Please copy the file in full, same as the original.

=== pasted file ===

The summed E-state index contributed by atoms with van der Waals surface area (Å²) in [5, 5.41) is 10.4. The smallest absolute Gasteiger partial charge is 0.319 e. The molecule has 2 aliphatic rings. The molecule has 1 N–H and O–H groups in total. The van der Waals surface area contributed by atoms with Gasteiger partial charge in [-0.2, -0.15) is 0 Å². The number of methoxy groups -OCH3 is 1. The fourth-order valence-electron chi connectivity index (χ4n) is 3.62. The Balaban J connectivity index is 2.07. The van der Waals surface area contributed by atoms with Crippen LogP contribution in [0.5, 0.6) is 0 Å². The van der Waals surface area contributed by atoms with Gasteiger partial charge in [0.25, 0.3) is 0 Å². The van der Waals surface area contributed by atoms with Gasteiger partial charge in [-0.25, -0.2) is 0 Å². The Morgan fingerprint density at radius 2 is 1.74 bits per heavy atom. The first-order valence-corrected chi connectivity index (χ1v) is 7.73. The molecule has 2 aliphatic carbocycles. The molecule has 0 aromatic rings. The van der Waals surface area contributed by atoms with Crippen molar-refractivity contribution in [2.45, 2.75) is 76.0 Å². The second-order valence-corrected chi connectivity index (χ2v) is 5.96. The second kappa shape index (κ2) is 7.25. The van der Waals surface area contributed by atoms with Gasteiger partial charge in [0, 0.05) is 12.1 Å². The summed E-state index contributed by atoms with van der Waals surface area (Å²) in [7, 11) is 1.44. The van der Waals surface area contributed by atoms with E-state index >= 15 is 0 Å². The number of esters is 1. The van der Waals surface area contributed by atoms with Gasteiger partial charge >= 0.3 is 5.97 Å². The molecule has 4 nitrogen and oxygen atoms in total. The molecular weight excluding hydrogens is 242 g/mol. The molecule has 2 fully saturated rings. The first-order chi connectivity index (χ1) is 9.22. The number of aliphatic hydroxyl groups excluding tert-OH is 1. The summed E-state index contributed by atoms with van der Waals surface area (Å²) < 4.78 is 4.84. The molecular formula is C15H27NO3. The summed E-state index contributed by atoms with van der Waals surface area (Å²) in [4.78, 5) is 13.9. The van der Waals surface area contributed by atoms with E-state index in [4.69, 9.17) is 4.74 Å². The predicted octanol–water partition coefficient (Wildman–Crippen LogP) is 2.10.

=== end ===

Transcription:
The summed E-state index contributed by atoms with van der Waals surface area (Å²) in [5, 5.41) is 10.4. The smallest absolute Gasteiger partial charge is 0.319 e. The molecule has 2 aliphatic rings. The molecule has 1 N–H and O–H groups in total. The van der Waals surface area contributed by atoms with Gasteiger partial charge in [-0.2, -0.15) is 0 Å². The number of methoxy groups -OCH3 is 1. The fourth-order valence-electron chi connectivity index (χ4n) is 3.62. The Balaban J connectivity index is 2.07. The van der Waals surface area contributed by atoms with Crippen LogP contribution in [0.5, 0.6) is 0 Å². The van der Waals surface area contributed by atoms with Gasteiger partial charge in [0.25, 0.3) is 0 Å². The van der Waals surface area contributed by atoms with Gasteiger partial charge in [-0.25, -0.2) is 0 Å². The Morgan fingerprint density at radius 2 is 1.74 bits per heavy atom. The first-order valence-corrected chi connectivity index (χ1v) is 7.73. The molecule has 2 aliphatic carbocycles. The molecule has 0 aromatic rings. The van der Waals surface area contributed by atoms with Crippen molar-refractivity contribution in [2.45, 2.75) is 76.0 Å². The second-order valence-corrected chi connectivity index (χ2v) is 5.96. The second kappa shape index (κ2) is 7.25. The van der Waals surface area contributed by atoms with Gasteiger partial charge in [0, 0.05) is 12.1 Å². The summed E-state index contributed by atoms with van der Waals surface area (Å²) in [7, 11) is 1.44. The van der Waals surface area contributed by atoms with E-state index >= 15 is 0 Å². The number of esters is 1. The van der Waals surface area contributed by atoms with Gasteiger partial charge >= 0.3 is 5.97 Å². The molecule has 4 nitrogen and oxygen atoms in total. The molecular weight excluding hydrogens is 242 g/mol. The molecule has 2 fully saturated rings. The first-order chi connectivity index (χ1) is 9.22. The number of aliphatic hydroxyl groups excluding tert-OH is 1. The summed E-state index contributed by atoms with van der Waals surface area (Å²) < 4.78 is 4.84. The molecular formula is C15H27NO3. The summed E-state index contributed by atoms with van der Waals surface area (Å²) in [4.78, 5) is 13.9. The van der Waals surface area contributed by atoms with E-state index in [4.69, 9.17) is 4.74 Å². The predicted octanol–water partition coefficient (Wildman–Crippen LogP) is 2.10.